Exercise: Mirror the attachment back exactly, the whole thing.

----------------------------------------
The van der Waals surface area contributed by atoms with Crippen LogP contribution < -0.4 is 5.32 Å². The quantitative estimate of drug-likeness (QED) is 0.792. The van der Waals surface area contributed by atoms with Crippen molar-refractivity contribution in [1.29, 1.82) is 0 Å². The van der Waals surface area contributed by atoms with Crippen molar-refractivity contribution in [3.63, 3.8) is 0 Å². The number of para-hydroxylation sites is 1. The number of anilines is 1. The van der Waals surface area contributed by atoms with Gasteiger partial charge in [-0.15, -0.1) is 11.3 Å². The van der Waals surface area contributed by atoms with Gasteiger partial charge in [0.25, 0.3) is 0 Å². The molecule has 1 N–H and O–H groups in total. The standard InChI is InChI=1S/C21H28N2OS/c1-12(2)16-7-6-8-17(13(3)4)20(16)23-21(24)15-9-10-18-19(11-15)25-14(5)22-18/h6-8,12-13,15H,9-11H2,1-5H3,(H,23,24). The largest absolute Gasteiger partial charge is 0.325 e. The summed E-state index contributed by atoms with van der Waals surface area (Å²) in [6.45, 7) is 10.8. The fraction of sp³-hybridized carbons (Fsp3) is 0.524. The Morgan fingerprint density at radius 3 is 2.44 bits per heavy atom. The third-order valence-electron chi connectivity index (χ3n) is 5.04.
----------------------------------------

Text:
The van der Waals surface area contributed by atoms with Crippen LogP contribution < -0.4 is 5.32 Å². The quantitative estimate of drug-likeness (QED) is 0.792. The van der Waals surface area contributed by atoms with Crippen molar-refractivity contribution in [1.29, 1.82) is 0 Å². The van der Waals surface area contributed by atoms with Crippen molar-refractivity contribution in [3.63, 3.8) is 0 Å². The number of para-hydroxylation sites is 1. The number of anilines is 1. The van der Waals surface area contributed by atoms with Gasteiger partial charge in [-0.15, -0.1) is 11.3 Å². The van der Waals surface area contributed by atoms with Gasteiger partial charge in [0.25, 0.3) is 0 Å². The molecule has 1 N–H and O–H groups in total. The standard InChI is InChI=1S/C21H28N2OS/c1-12(2)16-7-6-8-17(13(3)4)20(16)23-21(24)15-9-10-18-19(11-15)25-14(5)22-18/h6-8,12-13,15H,9-11H2,1-5H3,(H,23,24). The largest absolute Gasteiger partial charge is 0.325 e. The summed E-state index contributed by atoms with van der Waals surface area (Å²) in [6.45, 7) is 10.8. The fraction of sp³-hybridized carbons (Fsp3) is 0.524. The Morgan fingerprint density at radius 3 is 2.44 bits per heavy atom. The third-order valence-electron chi connectivity index (χ3n) is 5.04.